Advertising and pseudoscience: A (very) curated retrospective

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The demise of a Coca-Cola front group that made dubious health claims reminds us that the glory days of advertising and junk science are still upon us

Last week, a front group funded by Coca-Cola quietly suspended operations and shuttered its website. The Global Energy Balance Network promoted exercise initiatives while downplaying the role of diet and sugar consumption in obesity. The organization’s financial ties to the soft drink giant — $1.5 million in donations in 2014 — were exposed this summer, and public outcry was swift.

Who would have thought messaging that encouraged unrestricted eating and drinking as a weight loss plan would turn out to be bunk? It’s enough to make your head hurt. Don’t worry, there’s an ineffective treatment for that, too!

In honor of Coke’s comeuppance, here’s a look at some of our favorite all-nonsense health claims from yesteryear.

1. T-Zone, R.J. Reynolds, 1943-1952

Cigarettes are good for your throat! Well, Camels are. They don’t hurt like those other brands! Do ads even use the word "throat" anymore? It’s kind of an icky word, like "moist."

This campaign ran for nine years? That’s more than twice as long as Steve Allen’s run on "The Tonight Show." And in hindsight, much less funny.

2. Sugar, 1969

Sugar’s been having a bit of an identity crisis lately, but in the '60s, it was a dieter’s dream. Candy bars and soda, "it’s all energy!" Unlike all that other food you’ve been eating, which just sits in your stomach undigested. Gross! I need a cookie.

3. TrueBalance and Rock&Tone, New Balance, 2008
Work out while you walk! Yes, walking is good for you — that wasn’t debunked. But these uncomfortable shoes didn’t actually tone butts any more than normal running shoes — or Crocs, for that matter. New Balance had to pay $2.3 million to settle a class-action lawsuit a few years later, but considering its sold more than $250 million of the shoes, the company probably didn’t learn any lessons.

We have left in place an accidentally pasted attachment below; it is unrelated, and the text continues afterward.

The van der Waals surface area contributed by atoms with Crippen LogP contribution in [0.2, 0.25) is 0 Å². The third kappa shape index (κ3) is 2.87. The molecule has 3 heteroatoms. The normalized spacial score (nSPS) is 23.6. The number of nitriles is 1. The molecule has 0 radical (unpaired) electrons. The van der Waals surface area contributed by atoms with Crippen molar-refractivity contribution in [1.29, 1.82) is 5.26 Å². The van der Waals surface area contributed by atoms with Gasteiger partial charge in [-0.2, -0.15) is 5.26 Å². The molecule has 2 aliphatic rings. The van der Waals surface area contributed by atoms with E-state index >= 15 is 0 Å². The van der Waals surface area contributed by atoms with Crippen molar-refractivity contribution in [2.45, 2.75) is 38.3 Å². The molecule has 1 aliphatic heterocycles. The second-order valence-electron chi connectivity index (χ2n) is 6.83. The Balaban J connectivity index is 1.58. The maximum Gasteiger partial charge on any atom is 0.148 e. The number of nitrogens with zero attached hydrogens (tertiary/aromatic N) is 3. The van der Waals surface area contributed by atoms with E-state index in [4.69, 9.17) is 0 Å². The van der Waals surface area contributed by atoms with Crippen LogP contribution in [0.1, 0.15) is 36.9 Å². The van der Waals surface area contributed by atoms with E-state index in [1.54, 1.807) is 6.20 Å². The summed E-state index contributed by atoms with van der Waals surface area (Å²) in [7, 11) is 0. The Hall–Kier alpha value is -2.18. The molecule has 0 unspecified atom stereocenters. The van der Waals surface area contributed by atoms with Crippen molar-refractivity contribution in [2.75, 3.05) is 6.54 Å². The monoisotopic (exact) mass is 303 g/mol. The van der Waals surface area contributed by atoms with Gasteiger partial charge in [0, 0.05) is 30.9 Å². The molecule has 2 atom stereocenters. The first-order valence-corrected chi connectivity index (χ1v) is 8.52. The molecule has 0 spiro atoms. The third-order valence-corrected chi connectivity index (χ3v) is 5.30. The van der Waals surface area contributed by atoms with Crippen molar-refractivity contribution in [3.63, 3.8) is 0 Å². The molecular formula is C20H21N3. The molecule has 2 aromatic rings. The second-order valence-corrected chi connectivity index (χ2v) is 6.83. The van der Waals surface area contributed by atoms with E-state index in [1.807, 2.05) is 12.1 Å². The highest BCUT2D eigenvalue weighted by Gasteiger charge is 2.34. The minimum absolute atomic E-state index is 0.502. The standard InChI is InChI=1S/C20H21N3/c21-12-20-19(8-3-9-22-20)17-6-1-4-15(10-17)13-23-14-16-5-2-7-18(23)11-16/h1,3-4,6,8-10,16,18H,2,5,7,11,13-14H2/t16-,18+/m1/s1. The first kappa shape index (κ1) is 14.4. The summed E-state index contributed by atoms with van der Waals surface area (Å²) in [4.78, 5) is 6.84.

Skechers and Reebok followed with their own versions (and their own expensive settlements). At least we got a cringeworthy Super Bowl ad out of it.

4. Head On, 2006


This is the smartest ad in the bunch. Can’t get sued for false advertising when you never explain what the product is supposed to do. We’d call shenanigans on this story and direct you to Snopes to debunk it if we weren’t mesmerized by the video.

5. ExtenZe

I had never heard of this product until I began researching this article. I don’t understand what purpose it could possibly serve.

Hilariously, it’s literally a performance-enhancing drug and banned in competitive sports. Also, the FDA says to look out for counterfeits.

6. Airborne.

No, it doesn’t cure colds. Nothing cures colds.

"I would never sit here and tell you that it's a cure for the common cold," said CEO Elise Donahue.

Oh, good, because I was confused by your ads that said it was a miracle cold-buster and gets rid of colds in an hour.

But Airborne was invented by a teacher!

Well, so was dodgeball.

7. Frosted Mini Wheats, Kellogg’s, 2008-2009

Kellogg’s ran ads saying its Frosted Mini Wheats cereal improved kids’ attentiveness "by nearly 20%," based on a poor interpretation of a study that said no such thing. But 51% of adults believed the claim in the ads.

Okay, most consumers (and legislators) aren’t equipped to parse experimental results or statistical data. But if you believed a product that literally has FROSTING in its name would help your kid in school, then I’d like to tell you about an amazing product called Head On.


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